Sunday, April 05, 2009

The Bra Nazi: I Wish I Was Just Some Ultra-Conservative Worry-Wart, But I'm Not

It began with Des' mom and her grandma (hubby's mom) buying Des very short skirts and high-heeled black boots because they think it's a cool look (for her?!). When I met Des at age six, she had plenty of those outfits. But they made me cringe so badly (I've written before about how I feel about inappropriately dressing children), that I told hubby I would not appear in public with her dressed like that and by the 5th grade it was forbidden because it was inappropriate.

Des, now 12, is obsessed with wearing black. It's not quite the typical "goth" thing, more of a rock-n-roll-slash-biker rebellion dealio, a carry-over from those "cool" outfits, I suppose. (Those boots are still popular with her, but now she only wears them with pants or long skirts; and Des is now too prudish to wear short skirts unless her 80's leggings are underneath them.) But the fact is, Des will do just about anything to wear her black clothes, including picking them out of the dirty laundry pile. If she can't do that, she'll at least wear a black bra under a white t-shirt.

I've repeatedly told Destiny that she cannot wear her black bras under white or other light clothing; it shows thru. Each and every time I get a, "Oh, I didn't know." Which one might be inclined to believe if they weren't the one telling her once a week -- and if the kid weren't extremely weirded-out by anything remotely "risque". But after so many times, it's infuriating.

Now oddities about Des aside, and leaving out the "typical power struggles of the pre-teen in Western culture" conversation, we must first deal with the fact that I am step-mom.

As step-mom, it's only "natural" (and I say this because what we call "natural" and "normal" regarding the role of the step-parent in this culture is mainly out-of-whack because as a society we allow and perpetuate it), that she test me. Many times that I've pointed out Des' visible black bra her father has been present -- but said nothing. What's more, he's been the first to see her, send her off to school, without, apparently, noticing it. So understandably she might think that the lack of comment of disapproval on his part is approval by omission, and I, by comparison, am just noise she can ignore.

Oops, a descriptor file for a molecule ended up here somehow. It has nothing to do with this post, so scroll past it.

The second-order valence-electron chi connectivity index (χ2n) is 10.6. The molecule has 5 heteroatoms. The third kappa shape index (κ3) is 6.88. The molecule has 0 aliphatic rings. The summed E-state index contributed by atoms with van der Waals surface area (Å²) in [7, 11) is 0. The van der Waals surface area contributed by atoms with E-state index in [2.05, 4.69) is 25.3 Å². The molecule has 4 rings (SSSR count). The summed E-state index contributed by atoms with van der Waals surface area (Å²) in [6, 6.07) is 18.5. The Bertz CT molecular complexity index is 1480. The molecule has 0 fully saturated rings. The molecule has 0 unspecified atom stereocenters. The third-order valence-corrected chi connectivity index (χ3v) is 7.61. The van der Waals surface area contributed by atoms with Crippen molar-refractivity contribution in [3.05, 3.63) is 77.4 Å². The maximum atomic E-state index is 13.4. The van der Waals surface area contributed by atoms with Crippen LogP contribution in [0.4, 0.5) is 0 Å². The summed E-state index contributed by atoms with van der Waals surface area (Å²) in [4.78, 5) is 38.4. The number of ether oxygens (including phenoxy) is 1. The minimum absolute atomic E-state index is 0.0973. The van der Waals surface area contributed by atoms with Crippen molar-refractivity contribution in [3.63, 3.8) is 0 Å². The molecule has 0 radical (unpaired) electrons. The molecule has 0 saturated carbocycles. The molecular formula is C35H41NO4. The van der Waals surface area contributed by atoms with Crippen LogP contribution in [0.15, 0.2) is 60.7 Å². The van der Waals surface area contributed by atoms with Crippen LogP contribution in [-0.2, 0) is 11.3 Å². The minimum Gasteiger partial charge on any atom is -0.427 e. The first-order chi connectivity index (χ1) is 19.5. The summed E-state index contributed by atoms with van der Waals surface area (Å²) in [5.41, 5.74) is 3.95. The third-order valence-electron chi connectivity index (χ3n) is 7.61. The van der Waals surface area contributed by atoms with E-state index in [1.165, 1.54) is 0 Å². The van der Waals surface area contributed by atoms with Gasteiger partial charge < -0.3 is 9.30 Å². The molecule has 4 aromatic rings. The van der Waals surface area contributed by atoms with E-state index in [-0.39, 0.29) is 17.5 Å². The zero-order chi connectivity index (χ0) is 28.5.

I needed to get hubby to support my statements.

Step one was to educate him about how serious this was. Not just giving Des the impression that she could divide and conquer, or ignore what I say, but because I see this "bra thing," like the short skirts and boots, to be a safety issue.

He doesn't get it because he's never had to live like a woman.

The fact is that as much as I wish it otherwise, girls and women are held responsible for the actions of boys and men.

I'm not (only) talking about date rape ("She went on a date with him, didn't she?" "Why else would she let him in her apartment?" "She was dating him for so long... it can't be rape."), or "real rape" ("What was she wearing?" "What was she doing in that parking lot?" "What is her job?") -- and don't even get me started talking about domestic violence!

And I'm not some alarmist prude either, imagining every boy, man-child and man as a sex predator or abuser. I'm just talking about the facts.

Ever since Allie was in middle school, continuing through high school and Des' start of middle school, I've been getting those notices about how girls should and shouldn't dress at school -- specifically stating things such as no visible bra straps protruding from or sliding out beneath the straps of tank tops. Girls with blossoming buds and young women with full breasts are monitored for the "snugness" of their t-shirts.


Because the boys in class could be distracted.

We can't have boys running around distracted! And we certainly can't teach them to control themselves. No,no, no. It would be much better if we taught the females, the tempting sinful devils that they are, to behave in ways which do not elicit problematic male responses.

So, like Muslim women who must pray at the back of the mosque so that their prostrated backsides won't distract men from their God, girls and young women here in the US must mind their place and their dress so that boys and young men will not have to be responsible for their own thoughts and actions.

I certainly don't think a young girl needs to display her thong or otherwise dress like a mature sexualized adult, but I am completely against this notion that females are the ones responsible for male thought and action. It makes me furious!


Knowing that this is the world we live in...

That the girl with the showing bra straps is the one who will be sent home -- not the leering boy.

That should some young man touch her, she will not only be the one abused but she will have to defend herself, her actions & her dress -- and, no matter the outcome, she will be the one with a ruined reputation.

Knowing all this, it would be damn-near criminal of me not to protect her from the fall-out of a visible bra.

It's not right, it's not fair; but it's what happens in our world.

And so Des cannot dress as she likes. She (and anyone else) can hate me for it for the rest of her life. But it will be a safer one.


Elizabeth said...

You'd think we'd all have whiplash from the mixed messages we get! e.g. "It's National Cleavage Day!" but don't show off your girls because it's distracting to those poor helpless men.... Grrrrr...

Anonymous said...

KUDOS. I ran across your blog while just surfing and really appreciated it. It's so incredibly difficult to approach basic and frustrating barriers that females still face. You made some great points, and I appreciate your honesty.

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